And there is a more dangerous assumption, I think, and that is that media — if it is the message — is something we all have access to.

If the technology itself of Internet is something new to us, if the technology of telecommunications which combines computers, telephones and video is new to us, I think the positions that are rather opposing on social impacts are not new.

Edmund Carpenter tells a book called, Oh, What a Blow that Phantom Gave Me, about going to Papua, New Guinea, and introducing visual media to a very remote tribe. He brought in photographs and film equipment and tape recorders and he brought in video and he was surprised that they allowed him to tape and film the puberty rites for male members of the tribe.

And he was even more amazed to find that when he returned to the village two years later people announced to him that they no longer held the puberty rights. From now on they showed the film.

We don't know yet what kind of impact in terms of our perception, which of course has been the interest of McLuhan, perception and world view, or in terms of social organization, which has been the interest of Innis.

What we don't know really is what kind of impact that will have. But we know that social formations and what John has described as geographic community involves an affective dimension. I think most of the interaction he was talking about has to do with that affective dimension.

Something that Raymond Williams called structure of feeling. Something akin to what Larry Grossberg calls mattering maps.

Can this affectivity be built into communities' constructive in individual nomadic moorings and a network of dispersed signposts, which is what post-modernists describe as our Internet community?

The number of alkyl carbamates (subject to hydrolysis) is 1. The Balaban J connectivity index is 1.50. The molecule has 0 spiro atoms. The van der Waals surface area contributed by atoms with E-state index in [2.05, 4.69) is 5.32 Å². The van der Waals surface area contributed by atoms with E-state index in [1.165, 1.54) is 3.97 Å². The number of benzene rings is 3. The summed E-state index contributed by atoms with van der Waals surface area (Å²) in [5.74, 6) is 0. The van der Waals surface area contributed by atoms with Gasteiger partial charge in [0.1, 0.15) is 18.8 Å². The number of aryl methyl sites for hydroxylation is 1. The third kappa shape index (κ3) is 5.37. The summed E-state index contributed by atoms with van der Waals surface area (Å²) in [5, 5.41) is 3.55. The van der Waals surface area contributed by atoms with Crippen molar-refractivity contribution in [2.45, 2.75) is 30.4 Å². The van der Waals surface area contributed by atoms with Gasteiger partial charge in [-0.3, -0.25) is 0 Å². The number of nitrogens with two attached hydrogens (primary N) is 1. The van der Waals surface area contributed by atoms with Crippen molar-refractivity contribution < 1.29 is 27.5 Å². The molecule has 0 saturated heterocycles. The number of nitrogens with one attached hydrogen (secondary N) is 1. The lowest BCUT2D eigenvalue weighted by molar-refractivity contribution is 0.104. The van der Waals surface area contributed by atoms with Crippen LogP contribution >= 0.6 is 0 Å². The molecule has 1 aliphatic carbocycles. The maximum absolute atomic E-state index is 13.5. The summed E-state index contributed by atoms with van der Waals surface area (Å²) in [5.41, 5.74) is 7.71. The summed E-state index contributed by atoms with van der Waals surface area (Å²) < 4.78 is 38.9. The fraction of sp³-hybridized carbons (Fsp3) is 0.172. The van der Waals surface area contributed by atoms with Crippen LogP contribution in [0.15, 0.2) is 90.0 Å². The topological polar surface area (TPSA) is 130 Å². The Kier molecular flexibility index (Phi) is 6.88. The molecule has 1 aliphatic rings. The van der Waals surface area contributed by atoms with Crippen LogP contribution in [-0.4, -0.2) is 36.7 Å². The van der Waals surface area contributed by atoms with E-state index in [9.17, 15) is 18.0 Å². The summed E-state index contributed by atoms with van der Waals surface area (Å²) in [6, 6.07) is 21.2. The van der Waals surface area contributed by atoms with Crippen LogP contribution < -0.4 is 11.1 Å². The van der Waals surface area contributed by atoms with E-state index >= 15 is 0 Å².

We've all heard stories of marriages that occurred because of virtual communities and Internet contact. And we've also heard stories of murders that occurred because someone saw an image on television. We've also heard, maybe, the story about the seven members of the instant relay chat who decided to meet over lunch and all seven of them were represented by three members who actually appeared.

It's a medium that allows transposition of race, sex, and location, gender and class and it involves a great deal of misinformation, of repetition and of trivia.

Mattering map constructs the places and events at which people anchor themselves in the world. The locations of things that matter and that shape their identity and locate them in various circuits of power. They emerge in webs of significance and meaning that we spin for ourselves in our lived experience.

We can do that over distance. We know that. We know there are connections between our religious communities, our national communities, between our families that connects over distance.

But if chat rooms and television programs and bulletin boards are to become our mattering map, the reason is because the stories we tell in visual and verbal images are more than a window on who we are and how we annex ourselves and others. We actually construct who we are in discourse, in discursive action and events; in the words and images that dominate our ways of seeing and representing the world.

Like the stories we tell the context of social struggle and in which they're told all our identities are continually contested and reconstructed in the discursive negotiation of the very complex alliances and ideologies and relations that form our community.

This basically means four things to me.

  • One, we construct multiple identities and communities. We don't construct consensus. We don't construct one form of unity within communities. We construct many different identities, parts of ourselves that draw upon different ideologies and different ideas.
     
  • Secondly, we cannot expect our communities then to be unified, or to be consensual. We must understand them as multiple and different, as contentious and often contradictory.
     
  • Third, if you or I are excluded from the electronic media, from the Internet today; if we have no voice, if we are unable to tell our story, our narrative, then we cannot express our identity and then we are participating a reality that we reject.
     
  • Fourth, I think this means that communication is not the cultural glue that holds us all together, which is the thing we're so fond of saying. It actually is the dynamic ground in which individuals and communities are formed. We construct ourselves and others the stories that we tell. And they become central sites of cultural struggle.